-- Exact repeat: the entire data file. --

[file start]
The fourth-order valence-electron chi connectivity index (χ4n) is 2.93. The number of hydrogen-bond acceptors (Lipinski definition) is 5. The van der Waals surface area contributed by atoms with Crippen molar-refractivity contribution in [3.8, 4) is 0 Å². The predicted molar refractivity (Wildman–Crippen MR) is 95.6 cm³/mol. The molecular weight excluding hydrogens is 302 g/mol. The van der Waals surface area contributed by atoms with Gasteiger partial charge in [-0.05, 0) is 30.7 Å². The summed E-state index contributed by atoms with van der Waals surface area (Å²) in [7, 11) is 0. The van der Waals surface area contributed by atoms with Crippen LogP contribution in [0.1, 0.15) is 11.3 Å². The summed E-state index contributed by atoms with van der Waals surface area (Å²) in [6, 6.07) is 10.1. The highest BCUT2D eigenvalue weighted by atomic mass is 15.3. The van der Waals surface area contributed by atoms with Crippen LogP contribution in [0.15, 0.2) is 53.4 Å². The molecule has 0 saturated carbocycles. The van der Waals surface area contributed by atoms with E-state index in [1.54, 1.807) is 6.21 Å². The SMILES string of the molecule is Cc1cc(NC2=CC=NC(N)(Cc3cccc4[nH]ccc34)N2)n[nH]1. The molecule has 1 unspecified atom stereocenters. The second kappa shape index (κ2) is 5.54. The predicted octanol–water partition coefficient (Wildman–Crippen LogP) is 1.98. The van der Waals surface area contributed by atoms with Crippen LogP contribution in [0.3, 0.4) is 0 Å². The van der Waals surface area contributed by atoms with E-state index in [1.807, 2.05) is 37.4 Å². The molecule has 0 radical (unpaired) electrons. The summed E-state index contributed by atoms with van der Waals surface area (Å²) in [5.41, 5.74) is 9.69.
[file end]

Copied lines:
The fourth-order valence-electron chi connectivity index (χ4n) is 2.93. The number of hydrogen-bond acceptors (Lipinski definition) is 5. The van der Waals surface area contributed by atoms with Crippen molar-refractivity contribution in [3.8, 4) is 0 Å². The predicted molar refractivity (Wildman–Crippen MR) is 95.6 cm³/mol. The molecular weight excluding hydrogens is 302 g/mol. The van der Waals surface area contributed by atoms with Gasteiger partial charge in [-0.05, 0) is 30.7 Å². The summed E-state index contributed by atoms with van der Waals surface area (Å²) in [7, 11) is 0. The van der Waals surface area contributed by atoms with Crippen LogP contribution in [0.1, 0.15) is 11.3 Å². The summed E-state index contributed by atoms with van der Waals surface area (Å²) in [6, 6.07) is 10.1. The highest BCUT2D eigenvalue weighted by atomic mass is 15.3. The van der Waals surface area contributed by atoms with Crippen LogP contribution in [0.15, 0.2) is 53.4 Å². The molecule has 0 saturated carbocycles. The van der Waals surface area contributed by atoms with E-state index in [1.54, 1.807) is 6.21 Å². The SMILES string of the molecule is Cc1cc(NC2=CC=NC(N)(Cc3cccc4[nH]ccc34)N2)n[nH]1. The molecule has 1 unspecified atom stereocenters. The second kappa shape index (κ2) is 5.54. The predicted octanol–water partition coefficient (Wildman–Crippen LogP) is 1.98. The van der Waals surface area contributed by atoms with Crippen LogP contribution in [0.3, 0.4) is 0 Å². The van der Waals surface area contributed by atoms with E-state index in [1.807, 2.05) is 37.4 Å². The molecule has 0 radical (unpaired) electrons. The summed E-state index contributed by atoms with van der Waals surface area (Å²) in [5.41, 5.74) is 9.69.